Top Tax Tips
The end of the tax year is just weeks away, with Easter falling on 2nd to 5th April there is less time to treat your finances to a tax efficient makeover. Here are our top tips for tax saving.
- Use up allowances for tax free savings. Adults can save up to £20,000 a year in an Individual Savings Account. Children may save up to £9,000 a year. 16-17-year olds may double up to fund a cash ISA up to £20,000 alongside a Junior ISA or Child Trust fund with £9,000. 18-39-year olds can use £4,000 of their allowance within a Lifetime ISA and get a 20% bonus on their savings from the taxpayer.
- Saving in a pension scheme will provide income tax relief on savings at the highest rate of tax payable. This makes every £8 saved worth £10 for nil and basic rate taxpayers and reduces the cost of saving £10 to £6 and £5.50 for higher and top rate taxpayers. * Up to £40,000 a year can be eligible for tax relief, depending on employment status and earnings for UK residents from birth to age 75.
Pension savings also reduce other taxable income and can result in further tax savings for those taxpayers just above the £50,000 and £100,000 thresholds, above which other tax breaks are reduced.
- Charitable donations under the gift aid scheme reduce the taxable income of the donor with higher and top rate taxpayers able to claim additional relief. Gift relief can be claimed in the year the donation is made or carried back to the previous year.
- Use up your capital gains tax allowance of up to £12,300 to realise gains and losses within an investment portfolio or on the sale of other taxable assets such as land, second homes, valuable antiques, and artwork.
- Review the ownership of assets and investments within the family. Where couples have a different income tax rate, or one has unused allowances for capital gains, tax free savings allowance or tax- free dividends, changing the ownership may result in a lower overall tax bill. Married couples and civil partners can do this without incurring capital gains or inheritance tax liabilities, cohabitants may need to take more care to avoid these taxes.
- Families with children may review their eligibility for tax free child benefit and Tax-Free Childcare Accounts. Once one adult earns over £50,099 child benefit is taxed but can still be claimed partly tax free until income of one adult is £60,000 or over. Reducing taxable income by saving in a pension or making charitable donations can restore tax free payment.
Tax Free Childcare helps working families of under 12s with a 20% subsidy of up to £2,000 per year, per child, on the cost of registered childcare. This includes nurseries, nannies, child minders, sports clubs and after school clubs. Eligibility ceases where one adult has income over £100,000 but they can reduce their income and restore eligibility by saving in a pension or making charitable gifts.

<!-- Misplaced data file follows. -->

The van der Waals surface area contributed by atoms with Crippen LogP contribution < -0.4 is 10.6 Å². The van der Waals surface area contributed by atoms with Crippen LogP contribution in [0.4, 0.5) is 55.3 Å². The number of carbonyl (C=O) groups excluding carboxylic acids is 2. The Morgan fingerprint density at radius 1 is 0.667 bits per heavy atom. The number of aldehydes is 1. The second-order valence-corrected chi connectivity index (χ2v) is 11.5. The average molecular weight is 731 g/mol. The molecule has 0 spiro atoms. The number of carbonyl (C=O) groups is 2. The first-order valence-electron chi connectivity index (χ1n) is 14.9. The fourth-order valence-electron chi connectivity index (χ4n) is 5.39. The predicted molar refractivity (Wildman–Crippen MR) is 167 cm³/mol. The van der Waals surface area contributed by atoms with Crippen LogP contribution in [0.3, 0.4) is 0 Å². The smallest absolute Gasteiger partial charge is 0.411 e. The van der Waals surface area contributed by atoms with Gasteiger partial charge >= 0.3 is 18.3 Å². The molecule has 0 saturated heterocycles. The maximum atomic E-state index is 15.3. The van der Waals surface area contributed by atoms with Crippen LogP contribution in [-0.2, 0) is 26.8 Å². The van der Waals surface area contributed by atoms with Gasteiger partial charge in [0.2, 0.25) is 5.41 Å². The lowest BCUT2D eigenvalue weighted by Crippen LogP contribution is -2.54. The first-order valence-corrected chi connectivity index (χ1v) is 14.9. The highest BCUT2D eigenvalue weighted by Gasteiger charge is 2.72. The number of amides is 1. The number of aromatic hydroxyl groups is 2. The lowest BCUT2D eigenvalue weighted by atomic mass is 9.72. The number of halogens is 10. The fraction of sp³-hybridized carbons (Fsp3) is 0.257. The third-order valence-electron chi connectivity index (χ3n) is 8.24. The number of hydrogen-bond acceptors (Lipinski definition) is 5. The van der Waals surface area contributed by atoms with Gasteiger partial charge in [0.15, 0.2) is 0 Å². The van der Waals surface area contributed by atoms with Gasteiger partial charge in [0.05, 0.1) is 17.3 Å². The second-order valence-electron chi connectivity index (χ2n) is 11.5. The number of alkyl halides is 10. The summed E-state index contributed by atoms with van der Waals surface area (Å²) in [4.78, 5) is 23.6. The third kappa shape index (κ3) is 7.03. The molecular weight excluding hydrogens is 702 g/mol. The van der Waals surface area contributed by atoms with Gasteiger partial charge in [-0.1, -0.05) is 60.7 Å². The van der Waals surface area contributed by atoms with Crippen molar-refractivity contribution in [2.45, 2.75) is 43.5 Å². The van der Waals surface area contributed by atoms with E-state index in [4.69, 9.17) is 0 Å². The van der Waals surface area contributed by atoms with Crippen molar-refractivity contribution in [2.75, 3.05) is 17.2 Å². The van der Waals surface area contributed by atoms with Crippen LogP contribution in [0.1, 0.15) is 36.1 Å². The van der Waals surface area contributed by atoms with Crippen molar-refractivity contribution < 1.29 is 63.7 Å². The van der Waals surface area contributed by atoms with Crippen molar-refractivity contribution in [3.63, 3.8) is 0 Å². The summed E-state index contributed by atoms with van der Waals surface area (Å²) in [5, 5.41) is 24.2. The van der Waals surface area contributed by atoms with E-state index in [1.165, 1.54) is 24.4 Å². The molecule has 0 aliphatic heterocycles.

- Those working in their own business may receive some income tax free in addition to the usual personal tax allowances. The self employed with profits below £1,000 need not pay tax on this income so invoicing customers before or after the tax year end could be key. Those who work through a company can receive up to £2,000 of tax-free dividends and if income of £1,000 or less is derived from land or property it is not taxed.
- Income up to £12,500 is tax free and where earned income does not exceed this, the next £5,000 of income from savings is charged at the nil rate. Basic rate taxpayers can earn £1,000 of interest and higher rate taxpayers £500 but top rate taxpayers get no allowance. All taxpayers can earn £2,000 of dividends each year tax free.
- When giving to others the annual exempt allowance from inheritance tax is £3,000 per donor which can be carried forward for one year only. Small gifts of up to £250 per recipient are exempt, as are gifts made on a regular basis from surplus income, regardless of the amount.
- Married couples and civil partners, where one has income below £12,500 and the other between this and £50,000, may benefit from claiming marriage allowance. The lower income spouse/partner elects to transfer 10% of their personal allowance to the other, saving up to £250 in tax. Backdated for up to 4 years, it can be worth up to £1,180. Couples aged 85 and over may do better with Married Couples Allowance.
For personalised advice on how to cut your tax bill please contact your usual Aspira adviser or email firstname.lastname@example.org or telephone 01454 632 495.
Kay Ingram ~
Public Policy Director
Please remember, no news or research item is a recommendation or advice to buy. Aspira Corporate Solutions is not responsible for accuracy and may not share the author’s views. The contents of this blog are for information purposes only and do not constitute individual advice. All information is based on our current understanding of taxation legislation and regulations. The Financial Conduct Authority does not regulate estate planning, tax advice, wills or trusts.Back To List